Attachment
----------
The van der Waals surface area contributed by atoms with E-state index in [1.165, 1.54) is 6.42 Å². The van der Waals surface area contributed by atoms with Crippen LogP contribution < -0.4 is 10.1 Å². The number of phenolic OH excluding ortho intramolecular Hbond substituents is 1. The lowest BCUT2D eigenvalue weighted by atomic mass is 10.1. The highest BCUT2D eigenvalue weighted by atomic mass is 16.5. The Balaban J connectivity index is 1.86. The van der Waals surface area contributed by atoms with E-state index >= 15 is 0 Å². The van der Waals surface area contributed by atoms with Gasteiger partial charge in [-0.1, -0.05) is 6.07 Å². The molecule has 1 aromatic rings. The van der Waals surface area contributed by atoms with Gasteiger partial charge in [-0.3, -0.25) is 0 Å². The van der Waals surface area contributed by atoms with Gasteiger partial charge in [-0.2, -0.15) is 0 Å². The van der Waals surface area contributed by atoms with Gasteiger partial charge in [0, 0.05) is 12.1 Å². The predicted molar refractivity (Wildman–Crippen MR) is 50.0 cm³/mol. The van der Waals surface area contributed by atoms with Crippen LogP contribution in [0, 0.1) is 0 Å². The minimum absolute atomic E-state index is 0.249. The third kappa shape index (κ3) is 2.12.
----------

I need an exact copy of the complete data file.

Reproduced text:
The van der Waals surface area contributed by atoms with E-state index in [1.165, 1.54) is 6.42 Å². The van der Waals surface area contributed by atoms with Crippen LogP contribution < -0.4 is 10.1 Å². The number of phenolic OH excluding ortho intramolecular Hbond substituents is 1. The lowest BCUT2D eigenvalue weighted by atomic mass is 10.1. The highest BCUT2D eigenvalue weighted by atomic mass is 16.5. The Balaban J connectivity index is 1.86. The van der Waals surface area contributed by atoms with E-state index >= 15 is 0 Å². The van der Waals surface area contributed by atoms with Gasteiger partial charge in [-0.1, -0.05) is 6.07 Å². The molecule has 1 aromatic rings. The van der Waals surface area contributed by atoms with Gasteiger partial charge in [-0.3, -0.25) is 0 Å². The van der Waals surface area contributed by atoms with Gasteiger partial charge in [-0.2, -0.15) is 0 Å². The van der Waals surface area contributed by atoms with Gasteiger partial charge in [0, 0.05) is 12.1 Å². The predicted molar refractivity (Wildman–Crippen MR) is 50.0 cm³/mol. The van der Waals surface area contributed by atoms with Crippen LogP contribution in [0, 0.1) is 0 Å². The minimum absolute atomic E-state index is 0.249. The third kappa shape index (κ3) is 2.12.